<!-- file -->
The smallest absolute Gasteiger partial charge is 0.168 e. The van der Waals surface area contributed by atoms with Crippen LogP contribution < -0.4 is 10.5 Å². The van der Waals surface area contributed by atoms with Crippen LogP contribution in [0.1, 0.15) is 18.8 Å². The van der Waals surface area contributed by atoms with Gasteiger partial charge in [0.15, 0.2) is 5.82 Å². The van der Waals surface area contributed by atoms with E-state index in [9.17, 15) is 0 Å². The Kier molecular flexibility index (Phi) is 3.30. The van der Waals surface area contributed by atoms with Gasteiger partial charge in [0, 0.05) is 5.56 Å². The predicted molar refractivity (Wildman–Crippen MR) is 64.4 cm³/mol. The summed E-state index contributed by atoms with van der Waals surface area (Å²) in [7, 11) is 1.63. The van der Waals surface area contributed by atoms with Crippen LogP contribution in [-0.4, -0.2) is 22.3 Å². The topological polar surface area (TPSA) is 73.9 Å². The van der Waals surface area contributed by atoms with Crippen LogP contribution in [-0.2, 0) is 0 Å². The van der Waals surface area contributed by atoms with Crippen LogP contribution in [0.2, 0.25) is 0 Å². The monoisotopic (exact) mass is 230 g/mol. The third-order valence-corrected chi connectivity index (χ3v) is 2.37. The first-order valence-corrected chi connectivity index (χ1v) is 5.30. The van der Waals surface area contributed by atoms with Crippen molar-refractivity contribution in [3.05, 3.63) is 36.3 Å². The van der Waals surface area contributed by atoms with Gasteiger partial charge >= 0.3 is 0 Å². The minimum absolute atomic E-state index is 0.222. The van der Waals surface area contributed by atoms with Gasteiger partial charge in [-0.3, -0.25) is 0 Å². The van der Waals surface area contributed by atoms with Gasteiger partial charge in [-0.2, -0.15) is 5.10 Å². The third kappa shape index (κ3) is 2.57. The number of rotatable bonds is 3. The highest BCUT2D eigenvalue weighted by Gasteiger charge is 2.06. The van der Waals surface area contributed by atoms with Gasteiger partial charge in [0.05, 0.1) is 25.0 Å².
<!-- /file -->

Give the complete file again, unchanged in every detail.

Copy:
The smallest absolute Gasteiger partial charge is 0.168 e. The van der Waals surface area contributed by atoms with Crippen LogP contribution < -0.4 is 10.5 Å². The van der Waals surface area contributed by atoms with Crippen LogP contribution in [0.1, 0.15) is 18.8 Å². The van der Waals surface area contributed by atoms with Gasteiger partial charge in [0.15, 0.2) is 5.82 Å². The van der Waals surface area contributed by atoms with E-state index in [9.17, 15) is 0 Å². The Kier molecular flexibility index (Phi) is 3.30. The van der Waals surface area contributed by atoms with Gasteiger partial charge in [0, 0.05) is 5.56 Å². The predicted molar refractivity (Wildman–Crippen MR) is 64.4 cm³/mol. The summed E-state index contributed by atoms with van der Waals surface area (Å²) in [7, 11) is 1.63. The van der Waals surface area contributed by atoms with Crippen LogP contribution in [-0.4, -0.2) is 22.3 Å². The topological polar surface area (TPSA) is 73.9 Å². The van der Waals surface area contributed by atoms with Crippen LogP contribution in [-0.2, 0) is 0 Å². The van der Waals surface area contributed by atoms with Crippen LogP contribution in [0.2, 0.25) is 0 Å². The monoisotopic (exact) mass is 230 g/mol. The third-order valence-corrected chi connectivity index (χ3v) is 2.37. The first-order valence-corrected chi connectivity index (χ1v) is 5.30. The van der Waals surface area contributed by atoms with Crippen molar-refractivity contribution in [3.05, 3.63) is 36.3 Å². The van der Waals surface area contributed by atoms with Gasteiger partial charge >= 0.3 is 0 Å². The minimum absolute atomic E-state index is 0.222. The van der Waals surface area contributed by atoms with Gasteiger partial charge in [-0.3, -0.25) is 0 Å². The van der Waals surface area contributed by atoms with Gasteiger partial charge in [-0.2, -0.15) is 5.10 Å². The third kappa shape index (κ3) is 2.57. The number of rotatable bonds is 3. The highest BCUT2D eigenvalue weighted by Gasteiger charge is 2.06. The van der Waals surface area contributed by atoms with Gasteiger partial charge in [0.05, 0.1) is 25.0 Å².